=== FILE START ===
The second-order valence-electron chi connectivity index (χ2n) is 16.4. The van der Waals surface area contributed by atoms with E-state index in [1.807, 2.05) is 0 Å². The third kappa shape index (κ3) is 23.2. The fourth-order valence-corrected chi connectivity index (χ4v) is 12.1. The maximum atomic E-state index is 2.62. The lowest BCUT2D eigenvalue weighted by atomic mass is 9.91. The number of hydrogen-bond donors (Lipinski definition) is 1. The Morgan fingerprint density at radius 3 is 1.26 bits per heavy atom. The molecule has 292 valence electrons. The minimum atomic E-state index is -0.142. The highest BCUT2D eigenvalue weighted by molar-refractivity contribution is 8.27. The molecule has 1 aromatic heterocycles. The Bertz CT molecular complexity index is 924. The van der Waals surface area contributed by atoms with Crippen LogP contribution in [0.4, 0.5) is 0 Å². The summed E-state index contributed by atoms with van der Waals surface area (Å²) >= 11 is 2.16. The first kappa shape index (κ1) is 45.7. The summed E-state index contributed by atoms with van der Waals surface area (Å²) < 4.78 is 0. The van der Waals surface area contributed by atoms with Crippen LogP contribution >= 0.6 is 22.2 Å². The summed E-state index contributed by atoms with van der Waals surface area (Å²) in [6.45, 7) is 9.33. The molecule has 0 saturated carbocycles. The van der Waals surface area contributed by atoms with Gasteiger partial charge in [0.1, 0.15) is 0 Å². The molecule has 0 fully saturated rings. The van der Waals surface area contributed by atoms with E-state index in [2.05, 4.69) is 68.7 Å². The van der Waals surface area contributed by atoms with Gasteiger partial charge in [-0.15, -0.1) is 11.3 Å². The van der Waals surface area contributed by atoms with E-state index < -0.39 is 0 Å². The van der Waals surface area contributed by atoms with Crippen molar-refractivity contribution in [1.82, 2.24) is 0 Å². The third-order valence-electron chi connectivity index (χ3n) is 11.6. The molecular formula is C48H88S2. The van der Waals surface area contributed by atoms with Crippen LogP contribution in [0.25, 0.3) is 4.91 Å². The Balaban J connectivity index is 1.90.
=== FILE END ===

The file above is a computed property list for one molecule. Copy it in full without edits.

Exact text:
The second-order valence-electron chi connectivity index (χ2n) is 16.4. The van der Waals surface area contributed by atoms with E-state index in [1.807, 2.05) is 0 Å². The third kappa shape index (κ3) is 23.2. The fourth-order valence-corrected chi connectivity index (χ4v) is 12.1. The maximum atomic E-state index is 2.62. The lowest BCUT2D eigenvalue weighted by atomic mass is 9.91. The number of hydrogen-bond donors (Lipinski definition) is 1. The Morgan fingerprint density at radius 3 is 1.26 bits per heavy atom. The molecule has 292 valence electrons. The minimum atomic E-state index is -0.142. The highest BCUT2D eigenvalue weighted by molar-refractivity contribution is 8.27. The molecule has 1 aromatic heterocycles. The Bertz CT molecular complexity index is 924. The van der Waals surface area contributed by atoms with Crippen LogP contribution in [0.4, 0.5) is 0 Å². The summed E-state index contributed by atoms with van der Waals surface area (Å²) >= 11 is 2.16. The first kappa shape index (κ1) is 45.7. The summed E-state index contributed by atoms with van der Waals surface area (Å²) < 4.78 is 0. The van der Waals surface area contributed by atoms with Crippen LogP contribution >= 0.6 is 22.2 Å². The summed E-state index contributed by atoms with van der Waals surface area (Å²) in [6.45, 7) is 9.33. The molecule has 0 saturated carbocycles. The van der Waals surface area contributed by atoms with Gasteiger partial charge in [0.1, 0.15) is 0 Å². The molecule has 0 fully saturated rings. The van der Waals surface area contributed by atoms with E-state index in [2.05, 4.69) is 68.7 Å². The van der Waals surface area contributed by atoms with Gasteiger partial charge in [-0.15, -0.1) is 11.3 Å². The van der Waals surface area contributed by atoms with E-state index < -0.39 is 0 Å². The van der Waals surface area contributed by atoms with Crippen molar-refractivity contribution in [1.82, 2.24) is 0 Å². The third-order valence-electron chi connectivity index (χ3n) is 11.6. The molecular formula is C48H88S2. The van der Waals surface area contributed by atoms with Crippen LogP contribution in [0.25, 0.3) is 4.91 Å². The Balaban J connectivity index is 1.90.